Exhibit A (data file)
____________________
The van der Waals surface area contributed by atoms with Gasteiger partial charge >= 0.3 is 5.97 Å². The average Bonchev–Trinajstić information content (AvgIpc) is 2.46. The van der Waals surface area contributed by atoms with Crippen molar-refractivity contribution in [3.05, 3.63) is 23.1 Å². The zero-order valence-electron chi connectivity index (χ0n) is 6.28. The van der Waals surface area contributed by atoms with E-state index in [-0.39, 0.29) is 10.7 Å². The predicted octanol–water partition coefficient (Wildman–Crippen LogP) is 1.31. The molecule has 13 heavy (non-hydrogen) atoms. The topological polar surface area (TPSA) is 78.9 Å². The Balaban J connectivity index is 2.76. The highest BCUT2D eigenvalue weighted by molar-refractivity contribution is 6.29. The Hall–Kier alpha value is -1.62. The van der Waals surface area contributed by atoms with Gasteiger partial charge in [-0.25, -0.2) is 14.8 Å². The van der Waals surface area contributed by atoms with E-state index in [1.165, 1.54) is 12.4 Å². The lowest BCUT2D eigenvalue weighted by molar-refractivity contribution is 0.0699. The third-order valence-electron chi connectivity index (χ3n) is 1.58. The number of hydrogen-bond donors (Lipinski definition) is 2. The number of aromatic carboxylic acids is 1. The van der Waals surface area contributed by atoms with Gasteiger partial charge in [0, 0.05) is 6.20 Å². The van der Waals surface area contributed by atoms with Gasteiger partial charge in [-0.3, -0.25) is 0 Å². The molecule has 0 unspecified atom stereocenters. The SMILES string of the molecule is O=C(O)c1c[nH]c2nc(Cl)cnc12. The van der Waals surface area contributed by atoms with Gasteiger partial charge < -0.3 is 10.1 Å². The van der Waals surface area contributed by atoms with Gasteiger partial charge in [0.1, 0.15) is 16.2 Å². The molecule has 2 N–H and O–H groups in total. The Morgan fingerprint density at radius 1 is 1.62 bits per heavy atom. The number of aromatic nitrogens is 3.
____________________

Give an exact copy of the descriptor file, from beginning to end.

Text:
The van der Waals surface area contributed by atoms with Gasteiger partial charge >= 0.3 is 5.97 Å². The average Bonchev–Trinajstić information content (AvgIpc) is 2.46. The van der Waals surface area contributed by atoms with Crippen molar-refractivity contribution in [3.05, 3.63) is 23.1 Å². The zero-order valence-electron chi connectivity index (χ0n) is 6.28. The van der Waals surface area contributed by atoms with E-state index in [-0.39, 0.29) is 10.7 Å². The predicted octanol–water partition coefficient (Wildman–Crippen LogP) is 1.31. The molecule has 13 heavy (non-hydrogen) atoms. The topological polar surface area (TPSA) is 78.9 Å². The Balaban J connectivity index is 2.76. The highest BCUT2D eigenvalue weighted by molar-refractivity contribution is 6.29. The Hall–Kier alpha value is -1.62. The van der Waals surface area contributed by atoms with Gasteiger partial charge in [-0.25, -0.2) is 14.8 Å². The van der Waals surface area contributed by atoms with E-state index in [1.165, 1.54) is 12.4 Å². The lowest BCUT2D eigenvalue weighted by molar-refractivity contribution is 0.0699. The third-order valence-electron chi connectivity index (χ3n) is 1.58. The number of hydrogen-bond donors (Lipinski definition) is 2. The number of aromatic carboxylic acids is 1. The van der Waals surface area contributed by atoms with Gasteiger partial charge in [0, 0.05) is 6.20 Å². The van der Waals surface area contributed by atoms with Gasteiger partial charge in [-0.3, -0.25) is 0 Å². The molecule has 0 unspecified atom stereocenters. The SMILES string of the molecule is O=C(O)c1c[nH]c2nc(Cl)cnc12. The van der Waals surface area contributed by atoms with Gasteiger partial charge < -0.3 is 10.1 Å². The van der Waals surface area contributed by atoms with Gasteiger partial charge in [0.1, 0.15) is 16.2 Å². The molecule has 2 N–H and O–H groups in total. The Morgan fingerprint density at radius 1 is 1.62 bits per heavy atom. The number of aromatic nitrogens is 3.